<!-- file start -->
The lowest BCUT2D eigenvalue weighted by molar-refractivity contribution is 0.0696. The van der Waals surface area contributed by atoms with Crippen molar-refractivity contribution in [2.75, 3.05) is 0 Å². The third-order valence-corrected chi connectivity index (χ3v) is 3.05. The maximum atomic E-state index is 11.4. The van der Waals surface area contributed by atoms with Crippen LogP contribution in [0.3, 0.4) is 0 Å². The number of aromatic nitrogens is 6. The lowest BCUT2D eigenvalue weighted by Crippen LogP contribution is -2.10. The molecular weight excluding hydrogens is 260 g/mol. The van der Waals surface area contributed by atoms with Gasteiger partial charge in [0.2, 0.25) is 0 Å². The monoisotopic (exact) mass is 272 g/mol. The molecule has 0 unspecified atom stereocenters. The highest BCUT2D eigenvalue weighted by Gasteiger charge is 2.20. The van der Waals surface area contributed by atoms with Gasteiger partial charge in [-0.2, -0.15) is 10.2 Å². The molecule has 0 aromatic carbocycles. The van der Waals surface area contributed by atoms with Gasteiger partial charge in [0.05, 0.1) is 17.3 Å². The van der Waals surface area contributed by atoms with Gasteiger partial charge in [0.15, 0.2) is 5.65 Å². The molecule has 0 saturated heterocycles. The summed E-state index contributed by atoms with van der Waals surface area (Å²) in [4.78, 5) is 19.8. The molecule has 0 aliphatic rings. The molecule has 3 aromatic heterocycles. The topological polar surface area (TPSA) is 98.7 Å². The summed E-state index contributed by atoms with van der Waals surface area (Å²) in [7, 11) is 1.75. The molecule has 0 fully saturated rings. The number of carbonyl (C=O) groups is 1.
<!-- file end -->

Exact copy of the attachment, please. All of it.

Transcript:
The lowest BCUT2D eigenvalue weighted by molar-refractivity contribution is 0.0696. The van der Waals surface area contributed by atoms with Crippen molar-refractivity contribution in [2.75, 3.05) is 0 Å². The third-order valence-corrected chi connectivity index (χ3v) is 3.05. The maximum atomic E-state index is 11.4. The van der Waals surface area contributed by atoms with Crippen LogP contribution in [0.3, 0.4) is 0 Å². The number of aromatic nitrogens is 6. The lowest BCUT2D eigenvalue weighted by Crippen LogP contribution is -2.10. The molecular weight excluding hydrogens is 260 g/mol. The van der Waals surface area contributed by atoms with Gasteiger partial charge in [0.2, 0.25) is 0 Å². The monoisotopic (exact) mass is 272 g/mol. The molecule has 0 unspecified atom stereocenters. The highest BCUT2D eigenvalue weighted by Gasteiger charge is 2.20. The van der Waals surface area contributed by atoms with Gasteiger partial charge in [-0.2, -0.15) is 10.2 Å². The molecule has 0 aromatic carbocycles. The van der Waals surface area contributed by atoms with Gasteiger partial charge in [0.05, 0.1) is 17.3 Å². The van der Waals surface area contributed by atoms with Gasteiger partial charge in [0.15, 0.2) is 5.65 Å². The molecule has 0 saturated heterocycles. The summed E-state index contributed by atoms with van der Waals surface area (Å²) in [4.78, 5) is 19.8. The molecule has 0 aliphatic rings. The molecule has 3 aromatic heterocycles. The topological polar surface area (TPSA) is 98.7 Å². The summed E-state index contributed by atoms with van der Waals surface area (Å²) in [7, 11) is 1.75. The molecule has 0 fully saturated rings. The number of carbonyl (C=O) groups is 1.